The American Pharmacists Association recently held its Annual Meeting and Exposition in Los Angeles. A highlight of the gathering was an eye-opening presentation discussing the current rate of prescription errors here in the U.S. and outlining how pharmacists -- particularly those who work in hospital settings -- can help improve patient care.
While most people might be tempted to think of medication errors as being confined to a local mega-chain pharmacy mixing up a patient name or drug from time to time, this is far from the truth.
Consider the following statistics:
- Every year in the U.S., there is an average of 1.5 million otherwise preventable adverse drug events caused by medication errors, which cost a total of over $3 billion.
- These adverse drug events are responsible for an estimated 2.5 percent of all visits to the emergency room and 6.7 percent of those resulting in hospitalization.
The statistics actually become all the more shocking in hospital settings, a place that most people would assume is immune to these kinds of medical mistakes:
- The average hospital patient endures a least one medication error per day.
- Nearly 50 percent of all hospital-related medication errors can be directly attributed to poor communication during admission, discharge and other transitions/interfaces of care.
Fortunately, the presenters indicated that hospitals can help combat the number of patients harmed by prescription errors by leveraging both the expertise of pharmacists and advancements in modern technology.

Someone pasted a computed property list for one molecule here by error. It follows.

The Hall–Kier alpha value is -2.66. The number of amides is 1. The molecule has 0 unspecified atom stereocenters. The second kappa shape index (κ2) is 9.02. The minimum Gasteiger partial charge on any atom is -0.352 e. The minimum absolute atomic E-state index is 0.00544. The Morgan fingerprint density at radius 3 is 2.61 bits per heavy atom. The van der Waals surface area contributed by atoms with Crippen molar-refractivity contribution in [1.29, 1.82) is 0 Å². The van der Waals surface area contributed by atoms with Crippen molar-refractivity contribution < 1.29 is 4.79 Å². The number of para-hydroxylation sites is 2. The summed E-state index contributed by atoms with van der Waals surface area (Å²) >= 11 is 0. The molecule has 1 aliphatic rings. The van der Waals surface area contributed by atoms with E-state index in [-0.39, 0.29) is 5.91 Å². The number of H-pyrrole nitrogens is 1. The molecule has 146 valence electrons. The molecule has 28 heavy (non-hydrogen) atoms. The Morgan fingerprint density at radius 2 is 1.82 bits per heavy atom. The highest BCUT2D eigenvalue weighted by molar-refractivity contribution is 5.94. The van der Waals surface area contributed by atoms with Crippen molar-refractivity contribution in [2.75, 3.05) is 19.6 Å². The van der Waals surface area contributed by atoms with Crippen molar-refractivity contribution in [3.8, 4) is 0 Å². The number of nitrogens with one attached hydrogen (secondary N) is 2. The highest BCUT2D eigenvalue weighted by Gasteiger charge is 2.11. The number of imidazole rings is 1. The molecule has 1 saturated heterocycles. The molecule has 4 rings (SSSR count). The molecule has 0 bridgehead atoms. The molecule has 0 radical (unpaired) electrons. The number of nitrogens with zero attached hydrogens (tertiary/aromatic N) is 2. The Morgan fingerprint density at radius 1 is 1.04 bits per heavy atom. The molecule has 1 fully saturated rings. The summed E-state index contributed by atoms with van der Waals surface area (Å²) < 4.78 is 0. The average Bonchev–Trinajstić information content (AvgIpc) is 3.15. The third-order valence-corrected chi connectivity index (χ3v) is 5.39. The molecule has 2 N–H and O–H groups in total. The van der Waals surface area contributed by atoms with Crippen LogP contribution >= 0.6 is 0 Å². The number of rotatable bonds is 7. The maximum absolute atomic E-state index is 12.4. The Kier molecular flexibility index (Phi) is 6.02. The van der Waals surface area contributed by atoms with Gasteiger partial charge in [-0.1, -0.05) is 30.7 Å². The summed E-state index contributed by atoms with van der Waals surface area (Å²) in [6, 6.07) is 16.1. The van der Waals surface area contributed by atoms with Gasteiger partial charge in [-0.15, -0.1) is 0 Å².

"Pharmacists are in a unique position to serve as patient advocates during care transitions and to optimize the use of health technology," said James Owen, PhD, a senior official with the APhA.
The presentation highlighted a program used at the University of Pittsburgh Medical Center as being particularly effective in combating the number of hospital-related medication errors.
Here, the hospital has developed a tablet-accessible survey tool that enables medical professionals to identify those patients who may have issues with medication access, adherence to drug regimens and other issues. This information, in turn, is relayed to pharmacists who can visit with patients while they are still hospitalized or follow up with them after their discharge.
To date, the UPMC tool has been credited with identifying 774 medication discrepancies for 216 patients and much lower readmission rates.
Given the astounding rate of medication errors throughout the U.S., one can only hope that more hospitals make the correct choice to invest in the necessary technology to help keep patients safe.
Source: Medscape Today, "Pharmacists find new ways to improve care transitions," Katharine Gammon, April 5, 2013
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